Since its 17th-century inception, the hostilities of South American forces and European colonists made Montevideo something of a melting-pot chess match. However, this juvenile city has been sculpted into South America’s most easy-going and open-minded (as evidenced by its radically liberal former president José Mujica). Set just downstream from Buenos Aires, on the north east bank of the Río de la Plata, Montevideo shares the city’s European-influenced Beaux Arts beauty in its Old Town buildings and immaculate plazas, and its flair for tango, which Montevideans allegedly conceived. Contemporary and pre-Colombian culture is well represented by fascinating museums and galleries, and the city’s nightlife unravels with the quiet urgency of a fomenting poem; often post-apocalyptically quiet streets front tango clubs, bars and cafés effervescent with dance and debate.
Areas in Montevideo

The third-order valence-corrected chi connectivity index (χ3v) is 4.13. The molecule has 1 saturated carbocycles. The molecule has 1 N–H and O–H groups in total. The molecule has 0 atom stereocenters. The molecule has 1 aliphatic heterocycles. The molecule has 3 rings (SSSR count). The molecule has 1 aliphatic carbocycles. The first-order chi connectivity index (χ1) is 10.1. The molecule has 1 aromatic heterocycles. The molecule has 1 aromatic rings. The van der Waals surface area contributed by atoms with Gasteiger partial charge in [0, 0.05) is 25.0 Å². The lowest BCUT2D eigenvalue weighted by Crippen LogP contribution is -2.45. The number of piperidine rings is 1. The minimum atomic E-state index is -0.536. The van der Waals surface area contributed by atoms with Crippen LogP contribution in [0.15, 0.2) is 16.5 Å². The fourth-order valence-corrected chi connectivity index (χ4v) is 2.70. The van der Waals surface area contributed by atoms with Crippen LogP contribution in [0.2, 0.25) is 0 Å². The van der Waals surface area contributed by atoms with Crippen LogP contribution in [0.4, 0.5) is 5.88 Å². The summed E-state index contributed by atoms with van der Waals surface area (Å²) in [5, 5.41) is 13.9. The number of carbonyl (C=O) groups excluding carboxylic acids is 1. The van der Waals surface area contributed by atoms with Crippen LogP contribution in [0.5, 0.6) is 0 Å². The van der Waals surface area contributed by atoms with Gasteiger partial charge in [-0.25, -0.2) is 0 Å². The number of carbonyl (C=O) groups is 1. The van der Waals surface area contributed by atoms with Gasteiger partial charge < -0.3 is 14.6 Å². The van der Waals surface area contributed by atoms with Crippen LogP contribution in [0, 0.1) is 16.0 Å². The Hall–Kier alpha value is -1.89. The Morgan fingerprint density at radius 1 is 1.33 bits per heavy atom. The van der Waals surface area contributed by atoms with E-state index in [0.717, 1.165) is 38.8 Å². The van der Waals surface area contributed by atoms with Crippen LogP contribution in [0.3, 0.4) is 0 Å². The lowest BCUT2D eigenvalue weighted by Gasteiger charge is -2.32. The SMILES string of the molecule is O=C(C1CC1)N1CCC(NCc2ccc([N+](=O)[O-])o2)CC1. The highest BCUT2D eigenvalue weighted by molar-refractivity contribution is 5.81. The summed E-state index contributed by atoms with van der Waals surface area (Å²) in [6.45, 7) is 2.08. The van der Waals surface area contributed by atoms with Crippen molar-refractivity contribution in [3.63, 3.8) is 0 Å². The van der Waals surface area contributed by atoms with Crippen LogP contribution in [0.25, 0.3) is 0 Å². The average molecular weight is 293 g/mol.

When to go
The city’s elegant boulevards and plazas were made for flâneurs, so visit in February or March when the weather’s delightfully warm and the Carnival shimmies into town.
From the blog
Tales from our travels
PlanesCarrasco Airport (www.aeropuertodecarrasco.com.uy) is Montevideo’s main international hub. Flights from Buenos Aires or Santiago are around an hour; Aerolineas Argentinas and LAN Airlines run frequent services.
BoatsThere’s a high-speed ferry across the Río de la Plata from Buenos Aires, run by Buquebus (www.buquebus.com), the journey takes about two hours.
AutomobilesOnce you’ve grown accustomed to the city’s roundabouts and staking a claim on your lane, driving in Montevideo is fairly fuss free. There’s an Avis car-hire booth at Carrasco International.